A leading contender to replace President Jacob Zuma as head of South Africa’s governing ANC has said he believes the woman who accused Mr Zuma of rape over a decade ago was telling the truth.
Mr Zuma’s deputy, Cyril Ramaphosa, told a local radio station: “Yes, I would believe her.”
In 2006 Mr Zuma was found not guilty of raping Fezekile Kuzwayo – the daughter of an old family friend.
He said she had agreed to have sex.
Mr Ramaphosa is competing against Mr Zuma’s ex-wife, Nkosazana Dlamini-Zuma, to become the leader of the ANC in a contest starting next Saturday.
The winner of the party race will be well placed to become the country’s new president in 2019.
In the radio interview, Mr Ramaphosa praised Ms Kuzwayo’s courage for taking the case to court, saying:
“I know how difficult and painful it is to for a woman to garner up the courage and say: ‘Yes I was raped’. It must be one of the most difficult decisions she had to make.”
Ms Kuzwayo, who was 32 years younger than Mr Zuma, fled abroad and later died after a long illness, but the BBC’s Andrew Harding in Johannesburg says controversy surrounding the case has lingered.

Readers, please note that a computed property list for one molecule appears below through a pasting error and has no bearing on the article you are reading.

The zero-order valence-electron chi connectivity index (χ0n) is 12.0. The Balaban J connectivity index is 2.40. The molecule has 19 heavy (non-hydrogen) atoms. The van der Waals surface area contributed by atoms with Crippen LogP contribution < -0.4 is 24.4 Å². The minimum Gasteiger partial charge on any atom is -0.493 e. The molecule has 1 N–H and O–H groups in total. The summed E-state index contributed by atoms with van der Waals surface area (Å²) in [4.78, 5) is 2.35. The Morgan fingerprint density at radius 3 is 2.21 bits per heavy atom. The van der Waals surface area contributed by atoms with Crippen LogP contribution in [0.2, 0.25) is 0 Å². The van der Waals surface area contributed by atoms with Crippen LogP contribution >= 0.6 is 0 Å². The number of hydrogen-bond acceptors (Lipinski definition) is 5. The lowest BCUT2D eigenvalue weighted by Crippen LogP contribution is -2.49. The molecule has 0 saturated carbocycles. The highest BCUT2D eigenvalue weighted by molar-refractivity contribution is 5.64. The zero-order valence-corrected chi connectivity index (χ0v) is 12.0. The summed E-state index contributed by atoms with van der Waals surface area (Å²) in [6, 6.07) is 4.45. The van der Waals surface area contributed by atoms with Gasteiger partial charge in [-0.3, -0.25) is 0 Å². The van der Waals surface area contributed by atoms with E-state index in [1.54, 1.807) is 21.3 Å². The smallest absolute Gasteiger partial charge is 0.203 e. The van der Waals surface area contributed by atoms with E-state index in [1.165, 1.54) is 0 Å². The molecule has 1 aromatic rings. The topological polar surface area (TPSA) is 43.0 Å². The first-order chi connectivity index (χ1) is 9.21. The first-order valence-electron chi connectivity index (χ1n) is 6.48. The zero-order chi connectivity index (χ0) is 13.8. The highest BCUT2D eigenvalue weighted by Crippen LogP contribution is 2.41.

Ms Kuzwayo was HIV-positive and Mr Zuma’s statement during the trial, that he showered after unprotected sex with the woman to guard against possible infection, provoked ridicule.
When he acquitted Mr Zuma, the judge concluded: “The complainant was inclined to accuse men of raping her or attempting to rape her,” .
The president’s office has issued a statement saying: “The court acquitted the president of the rape charges.
“The presidency affirms the rule of law, the independence of the judiciary and the primacy of the courts as the final arbiters in disputes in society.” BBC